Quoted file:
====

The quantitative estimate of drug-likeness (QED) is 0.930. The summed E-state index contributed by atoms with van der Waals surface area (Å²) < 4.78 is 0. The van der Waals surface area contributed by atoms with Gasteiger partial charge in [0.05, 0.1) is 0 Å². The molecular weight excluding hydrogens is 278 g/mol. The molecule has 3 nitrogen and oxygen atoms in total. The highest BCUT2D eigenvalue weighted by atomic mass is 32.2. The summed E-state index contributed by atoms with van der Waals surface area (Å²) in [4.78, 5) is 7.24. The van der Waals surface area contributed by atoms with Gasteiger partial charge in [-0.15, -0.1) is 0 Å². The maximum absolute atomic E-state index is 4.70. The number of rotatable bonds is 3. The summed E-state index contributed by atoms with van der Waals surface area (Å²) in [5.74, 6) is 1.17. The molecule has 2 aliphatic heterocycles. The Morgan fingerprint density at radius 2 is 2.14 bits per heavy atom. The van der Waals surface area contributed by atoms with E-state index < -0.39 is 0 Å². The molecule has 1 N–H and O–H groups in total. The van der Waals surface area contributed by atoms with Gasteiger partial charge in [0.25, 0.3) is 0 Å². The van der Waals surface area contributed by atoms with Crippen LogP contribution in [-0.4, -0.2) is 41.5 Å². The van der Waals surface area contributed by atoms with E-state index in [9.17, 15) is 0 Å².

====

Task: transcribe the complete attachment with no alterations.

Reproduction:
The quantitative estimate of drug-likeness (QED) is 0.930. The summed E-state index contributed by atoms with van der Waals surface area (Å²) < 4.78 is 0. The van der Waals surface area contributed by atoms with Gasteiger partial charge in [0.05, 0.1) is 0 Å². The molecular weight excluding hydrogens is 278 g/mol. The molecule has 3 nitrogen and oxygen atoms in total. The highest BCUT2D eigenvalue weighted by atomic mass is 32.2. The summed E-state index contributed by atoms with van der Waals surface area (Å²) in [4.78, 5) is 7.24. The van der Waals surface area contributed by atoms with Gasteiger partial charge in [-0.15, -0.1) is 0 Å². The maximum absolute atomic E-state index is 4.70. The number of rotatable bonds is 3. The summed E-state index contributed by atoms with van der Waals surface area (Å²) in [5.74, 6) is 1.17. The molecule has 2 aliphatic heterocycles. The Morgan fingerprint density at radius 2 is 2.14 bits per heavy atom. The van der Waals surface area contributed by atoms with E-state index < -0.39 is 0 Å². The molecule has 1 N–H and O–H groups in total. The van der Waals surface area contributed by atoms with Gasteiger partial charge in [0.25, 0.3) is 0 Å². The van der Waals surface area contributed by atoms with Crippen LogP contribution in [-0.4, -0.2) is 41.5 Å². The van der Waals surface area contributed by atoms with E-state index in [9.17, 15) is 0 Å².